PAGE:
API changes and HP inclusion [was: Re: Adding binary to the Haskell Platform]

wren ng thornton wren at community.haskell.org
Wed Aug 5 18:32:41 EDT 2009

Ian Lynagh wrote:
> Donald Bruce Stewart wrote:
>> So two things:
>>     1. We can do API-breaking changes in the platform on major releases.
>>     2. When new packages come in, I'm wary of breaking their APIs as
>>         established prior to them being added, as then the platform
>>         release that includes them is not usable as a platform for those
>>         existing packages.
> I don't understand how
>     adding newapi in HPv2
> is worse than 
>     adding oldapi in HPv2
>     replacing it with newapi in HPv3
> Either way, when you put newapi in the HP there will be a period where
> other packages need to catch up with the changes.

The difference is this: If we follow the former (API before HP) then 
people who need to debug the upgrade process will have to switch back 
and forth between HP vs raw Cabal, which could be a nightmare. If we 
follow the latter (HP before API) then developers will only need to 
toggle between different HP versions, which would be a lot easier to 
setup in most environments.

I think the HP-before-API path is more likely to keep us agile since it 
makes the API breaking changes easier to fix. However, it does have the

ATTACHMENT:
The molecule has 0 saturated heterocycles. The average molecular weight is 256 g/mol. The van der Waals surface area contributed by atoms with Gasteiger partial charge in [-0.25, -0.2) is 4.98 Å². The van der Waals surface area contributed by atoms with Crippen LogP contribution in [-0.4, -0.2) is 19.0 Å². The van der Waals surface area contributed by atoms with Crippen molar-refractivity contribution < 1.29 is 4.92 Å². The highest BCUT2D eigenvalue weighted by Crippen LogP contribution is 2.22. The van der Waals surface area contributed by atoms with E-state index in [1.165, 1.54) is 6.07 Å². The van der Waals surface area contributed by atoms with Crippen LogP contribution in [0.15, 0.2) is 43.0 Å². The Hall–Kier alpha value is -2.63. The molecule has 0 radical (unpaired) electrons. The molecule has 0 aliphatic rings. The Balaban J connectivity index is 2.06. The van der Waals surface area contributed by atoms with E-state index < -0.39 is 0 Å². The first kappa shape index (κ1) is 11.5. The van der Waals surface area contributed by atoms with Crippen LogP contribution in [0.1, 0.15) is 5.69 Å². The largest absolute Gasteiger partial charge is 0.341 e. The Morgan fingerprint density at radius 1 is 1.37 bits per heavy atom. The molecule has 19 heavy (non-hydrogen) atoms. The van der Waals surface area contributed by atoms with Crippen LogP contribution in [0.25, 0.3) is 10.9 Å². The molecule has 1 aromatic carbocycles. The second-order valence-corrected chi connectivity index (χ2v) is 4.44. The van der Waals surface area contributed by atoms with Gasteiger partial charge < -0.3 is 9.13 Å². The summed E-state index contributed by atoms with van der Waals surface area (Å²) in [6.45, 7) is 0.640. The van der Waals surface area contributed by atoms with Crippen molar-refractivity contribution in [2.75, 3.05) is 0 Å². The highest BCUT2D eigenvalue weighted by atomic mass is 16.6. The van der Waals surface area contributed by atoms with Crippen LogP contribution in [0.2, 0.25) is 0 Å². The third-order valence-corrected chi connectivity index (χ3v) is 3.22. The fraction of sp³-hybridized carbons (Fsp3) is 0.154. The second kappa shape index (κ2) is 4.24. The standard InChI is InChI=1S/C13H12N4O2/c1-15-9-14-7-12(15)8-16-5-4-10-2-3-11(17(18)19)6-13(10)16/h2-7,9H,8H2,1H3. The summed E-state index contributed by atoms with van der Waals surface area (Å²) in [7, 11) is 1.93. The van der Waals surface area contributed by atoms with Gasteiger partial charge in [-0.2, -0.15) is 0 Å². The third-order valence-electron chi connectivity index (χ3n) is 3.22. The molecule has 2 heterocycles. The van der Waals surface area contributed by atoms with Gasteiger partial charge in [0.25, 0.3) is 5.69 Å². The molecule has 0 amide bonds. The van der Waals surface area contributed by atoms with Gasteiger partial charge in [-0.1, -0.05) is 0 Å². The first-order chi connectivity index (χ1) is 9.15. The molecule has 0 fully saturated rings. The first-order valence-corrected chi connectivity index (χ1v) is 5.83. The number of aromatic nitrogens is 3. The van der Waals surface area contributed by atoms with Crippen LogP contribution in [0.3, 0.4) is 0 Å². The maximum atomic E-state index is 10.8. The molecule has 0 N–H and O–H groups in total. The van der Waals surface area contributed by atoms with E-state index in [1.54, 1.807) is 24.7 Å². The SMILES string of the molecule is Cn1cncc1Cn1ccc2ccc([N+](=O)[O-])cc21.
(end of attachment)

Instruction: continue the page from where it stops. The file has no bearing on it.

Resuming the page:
downside of including known "broken" packages in the HP, even if only 
for a little while. The question is, how much do we want the HP to serve 
as a migration path? If expected breakage is small, then the API changes 
should probably come before HP inclusion. If the expected breakage is 
large ---as it will be for any popular package--- then it may be good to 
have an initial HP which solidifies the "classic" interface so that 
unknown and one-off projects, which may not be maintained, can still 
make use of the old API as well as the benefits of the HP.

That is, there's some benefit in providing snapshots of the community as 
it is, rather than the ideal of what we would like. The question is the 
extent to which this is the HP's job. We do already have Cabal and 
Hackage which would allow users to install old versions of packages, so 
the benefits would be in the one-click install as well as capturing the 
in-time correlations between different packages (which Hackage doesn't 
currently provide a nice interface for). Providing semi-blessed packages 
in the HP before changing APIs could help improve buy in, and will 
reduce the disturbance of adding new packages, but it also increases the 
instability for end users since there will be more API changes within 
the HP track.

>> Maybe 2 is not a valid concern. Maybe the HP inclusion is the time to
>> break things. But maybe we won't then add popular packages -- because
>> changing their APIs as requested would break too many things :/
> I think we have to be willing to break things, or we will become
> obsolete. There is a balance between stability and progress, of course.

I'd say that stability is actually the balance between legacy and 
progress. Ironically, Hackage serves both legacy and progress, since it 
gives access to old versions and GHC is able to switch between different 
versions of packages. From that perspective, the HP serves as the 
balance, providing a stable subset of Hackage. This is a rather unique 
arrangement since most package trees conflate the recording of history 
and the stable image of it. The question remains, how closely should the 
fulcrum follow the growing edge?

Live well,

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